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Namwater offered desalination plant

The Economist has established that Rössing Uranium has in the past offered Namwater its own completed bankable feasibility study for a desalination plant which it intended to build in response to escalating production costs, including water. This was revealed by its Managing Director, Werner Duvenhage, after delivering Rössing’s stakeholder report earlier this week.
Speaking to the Economist, Duvenhage said Rössing intended to build its own desalination plant as a result of the high cost of water it had to pay for procuring water from the Areva desalination plant. He added that Rössing further had no intention to own and operate the desalination plant.
“Like I have said to Government and Namwater, Rössing has got no burning ambition to own a desalination plant, we are a mining company. The only reason why we are pursuing this is because it is practically hundreds of millions [of dollars] that is going into water at the moment. We would just like to make it more affordable. We have offered Namwater the full bankable feasibility study. We said to Namwater, if they would like to use it, we would be quite happy to give it to them. We just want cheap affordable water.”
Duvenhage also added that Rössing would know by the end of the week if its appeal to the Ministry of Water, Agriculture and Forestry is successful. Rössing initially announced its planned desalination plant as early as November 2014 and has since seen its request disregarded by the water ministry.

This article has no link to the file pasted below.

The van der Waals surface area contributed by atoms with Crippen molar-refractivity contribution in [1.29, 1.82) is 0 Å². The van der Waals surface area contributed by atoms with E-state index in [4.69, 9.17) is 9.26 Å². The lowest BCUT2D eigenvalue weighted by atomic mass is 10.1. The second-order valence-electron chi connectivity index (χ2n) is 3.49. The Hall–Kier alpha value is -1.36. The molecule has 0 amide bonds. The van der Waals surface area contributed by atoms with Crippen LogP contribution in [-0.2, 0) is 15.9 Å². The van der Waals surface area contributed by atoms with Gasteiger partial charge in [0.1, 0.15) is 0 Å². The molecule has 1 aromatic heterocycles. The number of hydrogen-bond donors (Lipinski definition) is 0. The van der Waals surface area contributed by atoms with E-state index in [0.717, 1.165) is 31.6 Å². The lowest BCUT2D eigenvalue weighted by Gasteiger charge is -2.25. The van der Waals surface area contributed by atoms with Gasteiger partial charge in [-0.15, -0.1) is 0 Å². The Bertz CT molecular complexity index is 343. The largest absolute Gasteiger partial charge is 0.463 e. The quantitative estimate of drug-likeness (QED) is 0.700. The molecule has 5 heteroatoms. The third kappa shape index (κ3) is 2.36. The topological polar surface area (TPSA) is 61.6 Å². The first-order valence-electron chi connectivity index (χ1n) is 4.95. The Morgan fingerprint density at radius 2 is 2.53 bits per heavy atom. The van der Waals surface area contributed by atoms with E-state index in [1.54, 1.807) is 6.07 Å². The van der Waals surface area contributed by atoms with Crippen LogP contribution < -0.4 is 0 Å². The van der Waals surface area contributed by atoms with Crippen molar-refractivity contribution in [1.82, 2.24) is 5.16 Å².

Namwater, has for a far longer period planned its own desalination plant dating back to the mid-90s. The Economist has previously sent questions to Namwater without the slightest response. In light of Duvenhage’s claim, Namwater has yet again been contacted and again did not responded to any questions.
The miner also chastised bulk water supplier Namwater’s inability to construct its own desalination plant. Namwater’s first plans to build a plant date back as far as August 1996 when Bicon Namibia, Parkman Namibia and GKW Consult identified sea desalination as a viable alternative among its water supply options.
In 2007, Namwater’s Board of Directors approved plans for the construction of its own desalination plant, spurred on by the expected demand from existing and prospective mining projects. “In June 2007, Namwater obtained confirmation from the representatives of the Rössing and Langer Heinrich Mines, as well as the Valencia, Goanikontes, Ida Dome, Marenica and Tubas/Tumas uranium deposits, for offtake agreements.

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